Faith Daily | 27 May 2021
PRAYER of the DAY - PENTECOST APBA p522
O God, who taught the hearts of your faithful people
by sending to them the light of your Holy Spirit:
grant us by the same Spirit
to have a right judgement in all things,
and evermore to rejoice in his holy comfort;
through the merits of Christ Jesus our Saviour,
who lives and reigns with you, in the unity of the same Spirit,
one God, now and for ever.
GOSPEL for the Day: Mark 10: 46-52
46They came to Jericho. As he and his disciples and a large crowd were leaving Jericho, Bartimaeus son of Timaeus, a blind beggar, was sitting by the roadside. 47When he heard that it was Jesus of Nazareth, he began to shout out and say, “Jesus, Son of David, have mercy on me!” 48Many sternly ordered him to be quiet, but he cried out even more loudly, “Son of David, have mercy on me!” 49Jesus stood still and said, “Call him here.” And they called the blind man, saying to him, “Take heart; get up, he is calling you.” 50So throwing off his cloak, he sprang up and came to Jesus. 51Then Jesus said to him, “What do you want me to do for you?” The blind man said to him, “My teacher, let me see again.” 52Jesus said to him, “Go; your faith has made you well.” Immediately he regained his sight and followed him on the way.
GOSPEL Reflection: Contributed by: Allan Bell
Possibly some accounts of Jesus of Nazareth’s healing ministry, which are told earlier in Mark, had reached Jericho by this time and may have encouraged Bartimaeus to call out to Jesus. More importantly it seems he already believed that Jesus was the Son of David and he called for mercy from Jesus.
Have you ever come across a beggar? What was your reaction? I have found beggars, particularly around the entrances to places of worship in Europe, confronting. We hear that the crowd’s reaction that day in Jericho was to try to silence Bartimaeus, to hide what they the perceived as a problem or at least an interruption to Jesus and the disciples.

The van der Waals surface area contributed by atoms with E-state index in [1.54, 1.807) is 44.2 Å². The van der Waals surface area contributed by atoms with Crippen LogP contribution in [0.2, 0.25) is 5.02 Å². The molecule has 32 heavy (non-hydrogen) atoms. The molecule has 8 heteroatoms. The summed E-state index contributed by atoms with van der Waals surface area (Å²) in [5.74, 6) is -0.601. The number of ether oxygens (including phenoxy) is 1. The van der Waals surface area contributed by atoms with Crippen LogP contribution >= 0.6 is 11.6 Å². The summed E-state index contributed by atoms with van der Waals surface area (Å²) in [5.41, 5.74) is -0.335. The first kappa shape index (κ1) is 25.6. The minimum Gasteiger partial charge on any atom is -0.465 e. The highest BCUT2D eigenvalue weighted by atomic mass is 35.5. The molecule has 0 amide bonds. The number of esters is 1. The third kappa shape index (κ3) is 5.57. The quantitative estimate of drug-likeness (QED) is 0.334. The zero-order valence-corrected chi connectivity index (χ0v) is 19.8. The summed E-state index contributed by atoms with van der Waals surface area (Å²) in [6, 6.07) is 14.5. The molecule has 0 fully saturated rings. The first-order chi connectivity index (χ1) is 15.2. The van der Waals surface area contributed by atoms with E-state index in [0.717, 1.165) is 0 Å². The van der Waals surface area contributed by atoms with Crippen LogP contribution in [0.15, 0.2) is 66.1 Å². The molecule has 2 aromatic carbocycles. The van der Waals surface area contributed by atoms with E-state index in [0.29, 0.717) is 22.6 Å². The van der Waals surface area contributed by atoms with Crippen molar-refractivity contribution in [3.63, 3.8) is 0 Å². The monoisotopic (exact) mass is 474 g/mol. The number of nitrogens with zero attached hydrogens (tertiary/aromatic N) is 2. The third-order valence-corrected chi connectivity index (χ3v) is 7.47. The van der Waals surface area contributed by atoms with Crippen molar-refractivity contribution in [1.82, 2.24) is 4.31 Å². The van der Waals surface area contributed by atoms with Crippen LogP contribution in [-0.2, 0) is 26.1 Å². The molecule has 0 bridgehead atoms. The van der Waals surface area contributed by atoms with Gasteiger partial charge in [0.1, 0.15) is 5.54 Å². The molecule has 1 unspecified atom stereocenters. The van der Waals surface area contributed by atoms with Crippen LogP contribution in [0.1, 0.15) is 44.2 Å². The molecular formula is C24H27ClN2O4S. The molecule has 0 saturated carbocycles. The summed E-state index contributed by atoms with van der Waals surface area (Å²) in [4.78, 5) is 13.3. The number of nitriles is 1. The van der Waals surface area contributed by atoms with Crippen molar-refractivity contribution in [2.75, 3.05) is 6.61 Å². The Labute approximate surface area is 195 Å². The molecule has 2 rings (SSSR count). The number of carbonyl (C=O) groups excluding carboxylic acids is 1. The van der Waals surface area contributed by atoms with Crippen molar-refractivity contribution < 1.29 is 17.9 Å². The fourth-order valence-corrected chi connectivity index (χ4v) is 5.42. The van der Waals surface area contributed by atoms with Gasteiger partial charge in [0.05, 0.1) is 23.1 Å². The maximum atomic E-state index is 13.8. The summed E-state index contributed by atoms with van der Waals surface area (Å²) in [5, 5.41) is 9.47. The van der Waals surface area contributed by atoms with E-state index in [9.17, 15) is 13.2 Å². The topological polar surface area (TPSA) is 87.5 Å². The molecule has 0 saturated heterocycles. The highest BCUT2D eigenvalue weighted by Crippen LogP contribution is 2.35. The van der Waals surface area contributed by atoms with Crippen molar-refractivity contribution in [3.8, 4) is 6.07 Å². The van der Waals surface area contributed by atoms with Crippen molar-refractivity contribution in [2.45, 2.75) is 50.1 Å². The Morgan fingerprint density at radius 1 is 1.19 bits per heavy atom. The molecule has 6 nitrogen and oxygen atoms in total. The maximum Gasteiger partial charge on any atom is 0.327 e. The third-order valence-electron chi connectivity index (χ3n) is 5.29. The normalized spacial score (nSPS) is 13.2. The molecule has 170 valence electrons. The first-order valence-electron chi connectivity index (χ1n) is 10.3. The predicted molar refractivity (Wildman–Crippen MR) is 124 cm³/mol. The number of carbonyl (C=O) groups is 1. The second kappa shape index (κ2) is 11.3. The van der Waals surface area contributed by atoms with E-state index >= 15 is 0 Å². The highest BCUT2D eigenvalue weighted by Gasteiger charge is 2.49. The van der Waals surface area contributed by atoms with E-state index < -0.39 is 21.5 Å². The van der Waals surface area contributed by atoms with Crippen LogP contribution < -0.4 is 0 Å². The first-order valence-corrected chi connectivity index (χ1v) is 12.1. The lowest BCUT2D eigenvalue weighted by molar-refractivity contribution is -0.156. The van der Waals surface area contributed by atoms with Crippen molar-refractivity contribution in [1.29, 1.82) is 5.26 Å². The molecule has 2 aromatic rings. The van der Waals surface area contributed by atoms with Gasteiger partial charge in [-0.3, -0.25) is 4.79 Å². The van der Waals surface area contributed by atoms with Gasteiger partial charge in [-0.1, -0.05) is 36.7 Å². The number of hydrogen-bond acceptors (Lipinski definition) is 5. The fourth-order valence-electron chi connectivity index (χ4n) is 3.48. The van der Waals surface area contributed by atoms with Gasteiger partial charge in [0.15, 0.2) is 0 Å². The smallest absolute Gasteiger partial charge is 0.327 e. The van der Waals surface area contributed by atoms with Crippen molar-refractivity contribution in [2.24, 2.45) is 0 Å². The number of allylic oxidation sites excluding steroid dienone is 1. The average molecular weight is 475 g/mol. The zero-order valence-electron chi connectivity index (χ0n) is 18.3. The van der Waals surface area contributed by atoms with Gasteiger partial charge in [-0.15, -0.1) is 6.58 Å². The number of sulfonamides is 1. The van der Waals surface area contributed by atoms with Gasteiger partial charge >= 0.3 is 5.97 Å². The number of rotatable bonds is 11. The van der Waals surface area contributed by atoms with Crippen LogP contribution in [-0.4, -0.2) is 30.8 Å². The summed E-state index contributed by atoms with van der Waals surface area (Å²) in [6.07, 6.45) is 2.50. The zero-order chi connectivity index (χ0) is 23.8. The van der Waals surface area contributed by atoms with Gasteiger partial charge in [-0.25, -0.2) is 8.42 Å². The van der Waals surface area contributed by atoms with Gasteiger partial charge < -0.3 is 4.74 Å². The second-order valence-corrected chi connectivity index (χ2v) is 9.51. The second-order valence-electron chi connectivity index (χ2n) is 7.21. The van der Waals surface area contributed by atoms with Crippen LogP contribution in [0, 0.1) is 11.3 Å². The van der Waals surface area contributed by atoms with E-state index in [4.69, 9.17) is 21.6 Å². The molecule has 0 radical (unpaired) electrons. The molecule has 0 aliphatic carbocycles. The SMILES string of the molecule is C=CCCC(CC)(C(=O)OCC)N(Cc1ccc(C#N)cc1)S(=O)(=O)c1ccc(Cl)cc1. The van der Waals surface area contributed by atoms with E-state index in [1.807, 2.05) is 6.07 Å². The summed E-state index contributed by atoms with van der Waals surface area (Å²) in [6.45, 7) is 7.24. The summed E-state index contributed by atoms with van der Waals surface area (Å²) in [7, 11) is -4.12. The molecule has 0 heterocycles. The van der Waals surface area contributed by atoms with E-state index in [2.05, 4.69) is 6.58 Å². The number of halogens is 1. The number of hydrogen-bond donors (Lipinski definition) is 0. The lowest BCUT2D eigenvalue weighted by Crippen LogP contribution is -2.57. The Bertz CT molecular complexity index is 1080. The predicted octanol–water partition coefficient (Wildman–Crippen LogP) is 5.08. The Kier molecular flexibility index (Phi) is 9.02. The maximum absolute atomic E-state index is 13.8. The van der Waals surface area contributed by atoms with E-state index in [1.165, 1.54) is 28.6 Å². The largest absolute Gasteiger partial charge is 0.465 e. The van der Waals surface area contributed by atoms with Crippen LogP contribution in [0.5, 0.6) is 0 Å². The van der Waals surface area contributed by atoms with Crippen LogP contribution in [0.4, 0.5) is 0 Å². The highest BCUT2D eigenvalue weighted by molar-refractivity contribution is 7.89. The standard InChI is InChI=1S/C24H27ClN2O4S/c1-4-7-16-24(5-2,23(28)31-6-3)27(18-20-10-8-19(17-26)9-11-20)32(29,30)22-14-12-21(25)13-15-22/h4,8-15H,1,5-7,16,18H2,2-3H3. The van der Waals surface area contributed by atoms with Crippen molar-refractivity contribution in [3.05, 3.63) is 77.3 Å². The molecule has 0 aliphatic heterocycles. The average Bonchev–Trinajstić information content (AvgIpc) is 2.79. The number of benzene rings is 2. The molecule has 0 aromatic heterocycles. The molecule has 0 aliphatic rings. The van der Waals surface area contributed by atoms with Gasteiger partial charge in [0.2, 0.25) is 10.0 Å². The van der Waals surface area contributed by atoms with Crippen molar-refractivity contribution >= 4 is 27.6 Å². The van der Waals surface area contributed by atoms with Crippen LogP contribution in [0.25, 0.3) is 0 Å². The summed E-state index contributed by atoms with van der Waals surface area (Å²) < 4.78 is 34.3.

The reaction of Jesus is again counter cultural, immediate and clear: “Call him here” and he asks “What do you want me to do for you?”. Jesus is setting a standard for all present and also for us. His example shows compassion for someone who he discerns has faith.
This prompts Bartimaeus to ask Jesus for his sight. Asking in faith for help is the key. Jesus makes it clear that it is Bartimaeus’s faith that has healed him.
The messages for me in this passage are that to be more like Jesus we need to be compassionate to all we come across. In prayer, acknowledging and trusting in the compassion of God, we need to ask in faith for help when it is needed.
FINAL PRAYER: APBA p596
you give light to the blind and comfort to the sorrowing,
and in your Son you have given us
a High Priest who has offered the true sacrifice for us
and yet can sympathise with us in our weakness:
hear the cry of your people
and lead us home to our true country,
where with your Son and the Holy Spirit
you live ad reign, one God, in glory everlasting.